Professor of Palaeolithic Archaeology
I am Professor of Palaeolithic Archaeology at Leiden University (PhD 1989). My research has a heavy emphasis on the archaeology of Neanderthals and other (earlier) Eurasian hominins and I have published widely on various aspects of the behaviour of early hominins, including their subsistence strategies, lithic technologies and the environmental settings of their presence and absence in Eurasia.
My studies of the Neandertal niche are heavily rooted in data obtained in archaeological field- and laboratory work. I have (co-) directed large-scale fieldwork in the Netherlands, in France, northern Russia, Germany and in England, and recently collaborated with Melbourne colleague Dr Richard Cosgrove in an Australian Research Council funded comparison of the archaeological signals from Pleistocene Tasmania and southwest France.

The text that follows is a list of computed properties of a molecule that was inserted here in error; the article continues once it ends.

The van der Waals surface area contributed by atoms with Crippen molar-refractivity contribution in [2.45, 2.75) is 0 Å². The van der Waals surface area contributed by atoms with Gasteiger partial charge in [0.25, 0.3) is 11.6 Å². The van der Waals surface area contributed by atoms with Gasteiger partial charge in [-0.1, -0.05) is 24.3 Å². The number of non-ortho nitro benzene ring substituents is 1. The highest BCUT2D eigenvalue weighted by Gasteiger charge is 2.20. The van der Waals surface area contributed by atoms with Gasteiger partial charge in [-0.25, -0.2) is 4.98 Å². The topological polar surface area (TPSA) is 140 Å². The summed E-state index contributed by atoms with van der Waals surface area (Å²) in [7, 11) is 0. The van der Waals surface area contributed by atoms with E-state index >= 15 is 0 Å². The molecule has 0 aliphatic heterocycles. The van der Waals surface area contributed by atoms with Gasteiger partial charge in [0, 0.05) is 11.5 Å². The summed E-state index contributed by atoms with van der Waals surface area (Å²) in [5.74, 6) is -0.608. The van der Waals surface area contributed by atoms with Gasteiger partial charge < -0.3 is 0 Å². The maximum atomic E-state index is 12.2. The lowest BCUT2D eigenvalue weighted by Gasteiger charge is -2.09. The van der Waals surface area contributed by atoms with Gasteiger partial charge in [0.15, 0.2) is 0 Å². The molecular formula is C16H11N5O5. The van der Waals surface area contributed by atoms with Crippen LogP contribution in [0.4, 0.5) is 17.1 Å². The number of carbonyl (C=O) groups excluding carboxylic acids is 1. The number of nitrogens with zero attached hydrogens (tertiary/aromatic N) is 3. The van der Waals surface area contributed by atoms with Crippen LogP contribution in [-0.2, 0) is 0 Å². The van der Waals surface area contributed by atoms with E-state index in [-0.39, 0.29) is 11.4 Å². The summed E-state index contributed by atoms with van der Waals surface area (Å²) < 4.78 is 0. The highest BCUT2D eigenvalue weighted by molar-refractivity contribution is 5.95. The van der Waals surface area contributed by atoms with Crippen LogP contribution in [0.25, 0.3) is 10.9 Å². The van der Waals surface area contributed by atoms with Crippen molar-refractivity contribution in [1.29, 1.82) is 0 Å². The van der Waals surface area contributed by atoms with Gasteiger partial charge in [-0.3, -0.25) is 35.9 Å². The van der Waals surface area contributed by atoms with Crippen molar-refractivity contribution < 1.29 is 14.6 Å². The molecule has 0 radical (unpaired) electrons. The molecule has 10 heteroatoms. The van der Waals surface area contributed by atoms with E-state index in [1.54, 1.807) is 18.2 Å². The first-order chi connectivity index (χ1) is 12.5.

My current research focus is on the deep prehistory of fire usage, with a series of experimental and archaeological case studies, made possible by a KNAW-professorship prize (2013). Earlier research awards include the Europa prize of the Prehistoric Society (UK), a Humboldt research prize (D) and the Dutch NWO Spinoza prize.
I am member of the Royal Dutch Academy of Arts and Sciences (KNAW) and of the Academia Europaea, and founding member and Vice President of the European Society for the Study of Human Evolution (ESHE) (2011-). My biggest asset consists of the people with whom I cooperate within (and outside of) our Human Origins group in Leiden, who make this interesting field of ours an almost continuous source of puzzlement and learning, as well as fun!